One of our core beliefs at Provenance is there is no one right diet for everyone which is why we offer omnivore, plant-based, grain-free, paleo, and vegetarian choices on our weekly menu. Not only do we all have different tastes and preferences, but our bodies are different. Each of us have our own struggles and are in different stages on our individual wellness journey.
Meet Stephanie Watanabe - recent New York transplant by way of California, customer experience consultant, owner of the brand new restaurant Coast and Valley, and long-time Provenance client. From working with a naturopath to uncovering chronic issues, she shares a peek inside her wellness journey and the small tweaks she’s made in her routine to achieve better health.
Where did your wellness journey start? Was there a turning point in your life when you knew you had to start prioritizing your health?
My wellness journey started fairly young - I grew up as a teenager with a host of different health “discomforts" that continued into my early twenties. Looking back I recognize now that my diet contributed to almost all of those issues. But since I’m curious by nature, I always found ways to heal myself and learn about my conditions. I know self-diagnosis has a bad rap, but in the late 90’s that was my main tool - curiosity. It helped me figure out what was going on with me and my body and to advocate for myself with practitioners. I have always been very much intrigued by alternative modalities of healing. Back in the late 90’s there wasn’t as big an emphasis on health and wellness, so I had to figure things out on my own. I started with yoga, meditation and seeing a naturopath. And made my way to a variety of other healing modalities throughout the years. It wasn’t until my late thirties, when I was finally diagnosed with endometriosis, after years of trying to get to the root cause of many imbalances, that I realized I needed to make my own wellbeing my #1 priority. It’s still a struggle, but I’m so much better at it now than I was even a few years ago.
Looking back, what advice would you give your younger self?
Remember to love yourself as much as you love others. It definitely took a long time to learn this and to feel comfortable in my own skin.
How important a role does nutrition play in your life?
As someone who LOVES food (and owns a wine bar), this is a big question. I so value the role that healthy eating plays in my life - and as someone with a chronic health issue, it is super important for me to prioritize that. But I also don’t believe in taking it to extremes. There are many days where I eat cleaner than others, especially as a new business owner. And I try not to get down on myself or throw in the towel. I’m a bit of an all-or-nothing person by nature, so this way of thinking has taken some getting used to. :)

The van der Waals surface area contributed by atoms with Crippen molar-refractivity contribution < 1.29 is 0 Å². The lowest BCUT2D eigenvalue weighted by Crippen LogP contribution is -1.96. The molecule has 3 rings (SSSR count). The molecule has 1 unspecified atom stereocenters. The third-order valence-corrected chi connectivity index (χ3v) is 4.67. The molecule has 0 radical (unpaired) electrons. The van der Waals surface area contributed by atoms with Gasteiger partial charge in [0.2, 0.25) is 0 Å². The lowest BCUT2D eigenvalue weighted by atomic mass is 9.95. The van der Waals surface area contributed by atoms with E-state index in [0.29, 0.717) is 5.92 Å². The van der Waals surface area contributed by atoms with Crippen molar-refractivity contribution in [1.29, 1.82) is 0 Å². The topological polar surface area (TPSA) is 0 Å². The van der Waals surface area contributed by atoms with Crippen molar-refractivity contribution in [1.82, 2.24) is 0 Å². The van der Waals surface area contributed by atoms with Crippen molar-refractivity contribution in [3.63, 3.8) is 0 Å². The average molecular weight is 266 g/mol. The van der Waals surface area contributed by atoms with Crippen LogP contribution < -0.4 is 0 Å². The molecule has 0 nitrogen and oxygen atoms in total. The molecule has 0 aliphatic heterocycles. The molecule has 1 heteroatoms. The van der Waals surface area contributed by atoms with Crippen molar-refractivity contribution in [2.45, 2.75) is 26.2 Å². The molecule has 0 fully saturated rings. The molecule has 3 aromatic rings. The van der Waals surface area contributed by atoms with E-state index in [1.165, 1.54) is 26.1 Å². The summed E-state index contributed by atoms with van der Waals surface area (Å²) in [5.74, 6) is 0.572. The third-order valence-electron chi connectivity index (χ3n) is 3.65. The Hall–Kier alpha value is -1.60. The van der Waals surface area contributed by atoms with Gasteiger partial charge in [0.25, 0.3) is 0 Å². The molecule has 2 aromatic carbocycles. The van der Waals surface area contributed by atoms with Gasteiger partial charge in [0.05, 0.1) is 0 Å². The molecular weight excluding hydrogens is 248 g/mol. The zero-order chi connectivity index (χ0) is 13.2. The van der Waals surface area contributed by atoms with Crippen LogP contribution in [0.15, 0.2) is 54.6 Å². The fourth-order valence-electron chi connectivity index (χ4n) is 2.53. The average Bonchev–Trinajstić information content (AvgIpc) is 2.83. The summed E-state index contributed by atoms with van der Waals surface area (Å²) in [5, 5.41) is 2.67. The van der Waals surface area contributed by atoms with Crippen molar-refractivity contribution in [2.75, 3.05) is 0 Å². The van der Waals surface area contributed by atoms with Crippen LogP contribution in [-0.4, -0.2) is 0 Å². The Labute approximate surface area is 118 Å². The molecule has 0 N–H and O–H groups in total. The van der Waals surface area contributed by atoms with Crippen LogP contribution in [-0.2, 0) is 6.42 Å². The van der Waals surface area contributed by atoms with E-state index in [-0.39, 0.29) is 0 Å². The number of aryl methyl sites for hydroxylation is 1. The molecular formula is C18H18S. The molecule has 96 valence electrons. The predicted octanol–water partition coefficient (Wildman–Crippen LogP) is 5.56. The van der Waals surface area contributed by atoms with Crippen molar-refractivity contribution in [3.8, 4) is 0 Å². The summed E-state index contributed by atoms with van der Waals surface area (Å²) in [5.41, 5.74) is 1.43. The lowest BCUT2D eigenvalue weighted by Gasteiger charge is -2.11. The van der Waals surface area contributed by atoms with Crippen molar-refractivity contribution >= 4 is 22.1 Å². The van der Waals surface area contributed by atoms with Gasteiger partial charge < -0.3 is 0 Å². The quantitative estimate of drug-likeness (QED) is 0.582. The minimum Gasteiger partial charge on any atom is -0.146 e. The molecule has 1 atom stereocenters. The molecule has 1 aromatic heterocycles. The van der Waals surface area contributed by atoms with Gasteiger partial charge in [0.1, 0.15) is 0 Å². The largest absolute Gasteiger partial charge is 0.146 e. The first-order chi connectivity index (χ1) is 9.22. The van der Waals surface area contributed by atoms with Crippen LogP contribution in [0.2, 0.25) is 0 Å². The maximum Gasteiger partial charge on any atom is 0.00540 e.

Why do you choose to eat regularly with Provenance?
Knowing that I have clean, healthy meals - that help support my body in being balanced and nourished - without having to think about it is everything. Because my time has been super limited, convenience is a big factor. But also, the meals taste delicious, so that’s a big factor too. As a foodie and restaurant owner myself, I am very particular about food. I even travel just for the food. And I’ve tried a lot of companies like this, but Provenance by far has the best tasting dishes!
You recently moved to NYC to start your dream business - a wine bar in Greenpoint, Brooklyn called Coast to Valley. When did you decide to take the leap? What was the hardest part of getting started?
My partner Eric and I had been cooking up the idea for a California-focused wine bar and eatery for many years. We wanted to create a space that feels warm, inviting and serves every single wine by the glass and offers delicious small plates inspired by the California ethos of market-driven, locally sourced ingredients. I also had been wanting to live in NYC for many years, so we decided to take the leap in 2016 and make it happen. Honestly the hardest part of getting started was overcoming the inertia to just stay put in our comfort zone. Neither one of us has opened a food and beverage establishment before, so there has been a huge learning curve. It’s been eye-opening and humbling (in the best possible way) to feel like a beginner again.
What is the one thing you miss most about the Golden State?
It’s a tie - between the fresh produce and of course, my amazing friends and family. I feel like anyone who has lived in California and moved away will understand. There’s really nothing like going to the farmers markets in California. And I met some of the most incredible people in my almost 20 years living there. It’s truly golden.
As a new small business owner, your day to day routine must change frequently. Can you share a bit about what part of your routine helps keep you grounded? What is your go-to for stress relief?
The ever changing nature of the work is what I love most about owning a business, but it also makes adhering to a routine very challenging. One of my most precious possessions is a Buddhist altar that I inherited when my beloved grandmother passed. She brought it with her from Japan, and it is worn, weathered and incredibly special. I have it in my bedroom with photos of loved ones, assorted crystals, incense - and I make sure, no matter how busy I am, that I spend a few minutes morning and evening in silence at the altar. It immediately helps ground me and reconnect me to my roots. There’s something so comforting about this simple practice.